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What Is a Vane Anemometer?

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  • Written By: Christian Petersen
  • Edited By: Susan Barwick
  • Last Modified Date: 01 November 2016
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    Conjecture Corporation
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A vane anemometer is a type of instrument, commonly used in meteorology, that combines two instruments, a wind vane and an anemometer, into one unit. An anemometer is an instrument that measures wind speed. A wind vane determines the direction of airflow. By combining the two instruments into one unit, it is possible to measure both speed and the directional component of wind along with any changes in either component as they occur.

Many types of anemometers are capable of measuring wind speed. A vane anemometer is only one type of instrument used for this purpose. A typical vane anemometer has a distinct design, however, that sets it apart from other types of anemometer. It consists of two elements: the anemometer itself and a wind vane.

The anemometer portion of a vane anemometer is usually of the propeller type. A propeller anemometer is calibrated in such a way as to measure wind speed by the speed at which the wind causes the propeller to spin. This type of anemometer may use mechanical or electronic means to record and calculate this data. The wind vane portion may use mechanical or electronic means to transmit data on wind direction as well.

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The wind vane element of a vane anemometer is used to determine wind direction. It is simply a device that always faces into any wind. Aerodynamic principles and the design of the vane dictate that it will always turn to face any wind, regardless of wind strength or direction. Many old fashioned windmills operated on this principle as well. Incorporating a vane and mounting the assembly on a swivel capable of turning in any direction, ensures that the windmill is always facing the wind and operating at maximum efficiency.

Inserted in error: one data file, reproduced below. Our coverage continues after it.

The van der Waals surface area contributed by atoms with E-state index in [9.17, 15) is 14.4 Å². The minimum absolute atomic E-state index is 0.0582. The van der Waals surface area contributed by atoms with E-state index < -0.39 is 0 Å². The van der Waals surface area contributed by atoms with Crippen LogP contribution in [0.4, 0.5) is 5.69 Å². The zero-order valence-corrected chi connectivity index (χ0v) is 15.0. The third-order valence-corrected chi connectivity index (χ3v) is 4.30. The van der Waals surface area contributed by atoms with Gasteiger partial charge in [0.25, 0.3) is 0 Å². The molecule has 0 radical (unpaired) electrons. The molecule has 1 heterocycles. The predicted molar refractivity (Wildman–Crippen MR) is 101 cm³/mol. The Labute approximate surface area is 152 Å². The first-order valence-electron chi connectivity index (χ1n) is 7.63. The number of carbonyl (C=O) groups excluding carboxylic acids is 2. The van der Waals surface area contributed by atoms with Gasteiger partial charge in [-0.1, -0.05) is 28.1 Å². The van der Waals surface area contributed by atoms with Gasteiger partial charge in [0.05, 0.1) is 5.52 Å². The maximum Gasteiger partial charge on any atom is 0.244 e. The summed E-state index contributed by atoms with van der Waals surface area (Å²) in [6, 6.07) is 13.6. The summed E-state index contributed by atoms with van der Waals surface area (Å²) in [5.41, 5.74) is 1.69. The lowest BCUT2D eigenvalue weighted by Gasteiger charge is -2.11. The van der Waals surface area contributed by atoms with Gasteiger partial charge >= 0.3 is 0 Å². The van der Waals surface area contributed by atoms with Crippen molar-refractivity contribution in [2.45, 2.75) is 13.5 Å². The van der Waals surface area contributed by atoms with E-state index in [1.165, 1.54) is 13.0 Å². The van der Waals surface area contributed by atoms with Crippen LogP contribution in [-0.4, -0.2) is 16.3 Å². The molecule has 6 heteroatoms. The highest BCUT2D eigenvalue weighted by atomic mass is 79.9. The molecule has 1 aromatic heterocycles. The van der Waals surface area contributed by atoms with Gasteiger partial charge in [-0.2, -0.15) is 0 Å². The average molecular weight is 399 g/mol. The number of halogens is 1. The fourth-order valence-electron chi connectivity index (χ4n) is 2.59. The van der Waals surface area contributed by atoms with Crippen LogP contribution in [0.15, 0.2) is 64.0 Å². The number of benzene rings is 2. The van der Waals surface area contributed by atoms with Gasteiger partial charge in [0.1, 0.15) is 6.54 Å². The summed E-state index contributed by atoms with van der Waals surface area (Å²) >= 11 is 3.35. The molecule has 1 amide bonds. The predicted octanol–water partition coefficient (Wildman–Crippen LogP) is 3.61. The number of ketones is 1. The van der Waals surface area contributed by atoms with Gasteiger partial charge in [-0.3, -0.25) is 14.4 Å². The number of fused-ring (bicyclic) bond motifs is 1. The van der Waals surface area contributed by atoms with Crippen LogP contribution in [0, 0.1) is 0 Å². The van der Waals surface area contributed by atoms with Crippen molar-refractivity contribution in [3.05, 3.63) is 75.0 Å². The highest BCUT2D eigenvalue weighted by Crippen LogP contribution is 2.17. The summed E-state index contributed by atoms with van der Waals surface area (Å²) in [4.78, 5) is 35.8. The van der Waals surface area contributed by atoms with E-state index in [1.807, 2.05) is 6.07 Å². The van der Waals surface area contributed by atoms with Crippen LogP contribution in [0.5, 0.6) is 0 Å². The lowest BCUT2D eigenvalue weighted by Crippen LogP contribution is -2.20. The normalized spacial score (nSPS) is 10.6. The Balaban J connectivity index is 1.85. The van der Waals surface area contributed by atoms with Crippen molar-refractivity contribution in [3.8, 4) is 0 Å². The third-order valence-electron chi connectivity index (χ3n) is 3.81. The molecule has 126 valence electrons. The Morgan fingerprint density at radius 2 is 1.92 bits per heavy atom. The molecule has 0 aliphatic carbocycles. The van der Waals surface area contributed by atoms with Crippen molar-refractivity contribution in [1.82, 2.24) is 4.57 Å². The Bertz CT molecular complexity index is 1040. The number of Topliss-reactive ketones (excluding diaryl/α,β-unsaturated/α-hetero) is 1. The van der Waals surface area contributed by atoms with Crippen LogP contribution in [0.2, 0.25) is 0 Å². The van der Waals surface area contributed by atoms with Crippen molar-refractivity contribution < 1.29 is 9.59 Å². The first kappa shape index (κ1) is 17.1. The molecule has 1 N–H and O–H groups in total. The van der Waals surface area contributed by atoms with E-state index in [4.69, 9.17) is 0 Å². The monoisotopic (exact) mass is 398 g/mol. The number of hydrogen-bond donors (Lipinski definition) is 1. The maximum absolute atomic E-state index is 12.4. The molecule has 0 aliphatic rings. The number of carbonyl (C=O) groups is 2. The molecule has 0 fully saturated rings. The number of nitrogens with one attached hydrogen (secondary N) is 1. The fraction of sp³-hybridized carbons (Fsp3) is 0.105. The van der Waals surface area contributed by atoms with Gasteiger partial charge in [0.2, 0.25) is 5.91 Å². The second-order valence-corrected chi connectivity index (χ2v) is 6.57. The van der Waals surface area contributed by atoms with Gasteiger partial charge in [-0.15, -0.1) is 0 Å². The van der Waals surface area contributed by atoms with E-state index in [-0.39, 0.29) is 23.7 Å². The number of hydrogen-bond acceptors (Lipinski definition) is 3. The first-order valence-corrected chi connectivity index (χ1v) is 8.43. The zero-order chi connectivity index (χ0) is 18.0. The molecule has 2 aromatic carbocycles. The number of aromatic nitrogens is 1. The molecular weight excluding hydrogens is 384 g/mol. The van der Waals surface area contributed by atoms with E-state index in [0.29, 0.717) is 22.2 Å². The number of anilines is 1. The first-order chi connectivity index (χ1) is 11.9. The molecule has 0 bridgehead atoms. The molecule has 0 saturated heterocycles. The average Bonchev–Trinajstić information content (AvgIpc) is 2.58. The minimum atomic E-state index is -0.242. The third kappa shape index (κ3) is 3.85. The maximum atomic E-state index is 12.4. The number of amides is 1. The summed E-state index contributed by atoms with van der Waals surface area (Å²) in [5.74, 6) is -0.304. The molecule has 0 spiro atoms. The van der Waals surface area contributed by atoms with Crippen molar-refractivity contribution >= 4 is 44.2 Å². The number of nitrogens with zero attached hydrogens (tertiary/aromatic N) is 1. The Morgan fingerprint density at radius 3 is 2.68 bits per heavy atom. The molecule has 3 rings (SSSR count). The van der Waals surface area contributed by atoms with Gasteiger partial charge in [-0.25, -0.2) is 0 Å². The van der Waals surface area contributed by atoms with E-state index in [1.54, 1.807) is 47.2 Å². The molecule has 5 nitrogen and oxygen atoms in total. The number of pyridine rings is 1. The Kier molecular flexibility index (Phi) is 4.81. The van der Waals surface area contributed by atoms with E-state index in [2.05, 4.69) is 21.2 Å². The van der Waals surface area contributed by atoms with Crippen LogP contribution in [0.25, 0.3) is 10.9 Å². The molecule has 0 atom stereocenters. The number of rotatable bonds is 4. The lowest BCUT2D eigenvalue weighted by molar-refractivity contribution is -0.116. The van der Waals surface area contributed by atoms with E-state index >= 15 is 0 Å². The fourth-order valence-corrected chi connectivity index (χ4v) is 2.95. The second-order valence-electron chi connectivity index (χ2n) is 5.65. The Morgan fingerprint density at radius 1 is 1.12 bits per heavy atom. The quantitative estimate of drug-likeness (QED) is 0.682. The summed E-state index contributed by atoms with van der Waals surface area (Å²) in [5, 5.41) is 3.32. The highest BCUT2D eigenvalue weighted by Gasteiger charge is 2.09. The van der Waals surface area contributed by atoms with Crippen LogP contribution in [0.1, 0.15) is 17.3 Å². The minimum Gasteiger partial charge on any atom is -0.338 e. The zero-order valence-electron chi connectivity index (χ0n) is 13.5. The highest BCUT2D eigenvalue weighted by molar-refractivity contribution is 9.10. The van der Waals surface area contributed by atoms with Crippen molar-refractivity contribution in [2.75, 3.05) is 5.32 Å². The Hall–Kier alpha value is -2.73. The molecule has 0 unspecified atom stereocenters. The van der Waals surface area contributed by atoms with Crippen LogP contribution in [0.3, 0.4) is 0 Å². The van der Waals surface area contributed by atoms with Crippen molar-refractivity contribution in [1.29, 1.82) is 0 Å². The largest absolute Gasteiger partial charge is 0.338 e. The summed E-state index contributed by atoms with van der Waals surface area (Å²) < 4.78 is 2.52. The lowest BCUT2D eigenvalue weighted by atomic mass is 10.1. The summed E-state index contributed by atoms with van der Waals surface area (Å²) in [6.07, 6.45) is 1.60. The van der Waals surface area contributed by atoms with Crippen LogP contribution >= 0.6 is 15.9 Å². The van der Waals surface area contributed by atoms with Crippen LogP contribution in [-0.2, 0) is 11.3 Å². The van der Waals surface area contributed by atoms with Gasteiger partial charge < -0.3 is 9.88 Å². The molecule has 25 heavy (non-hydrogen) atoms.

Visually, vane anemometers tend to resemble airplanes with no wings, mounted on swivel bases that allow them to freely spin in any direction. They are often mounted some distance above ground, such as on a rooftop or instrument tower, and are common sights at weather observation stations, airports, or ships. Hand held anemometers are often called vane anemometers, but this can be misleading, as many are not capable of measuring wind direction. They are sometimes called vanes because they use a propeller anemometer, which is the most common type of anemometer in a vane anemometer. True hand held vane anemometers are capable of rotating to face the wind.

Meteorologists often use instruments of this type to gather data about local weather conditions. They can use the data for a number of purposes, including weather forecasting, research on weather patterns, or climatology. Airports use data from vane anemometers to help manage airplane departures and landings, as wind speed and direction can strongly influence how these operations are carried out. In addition, ships of all sizes often use data from vane anemometers to help manage navigation, particularly when under sail.

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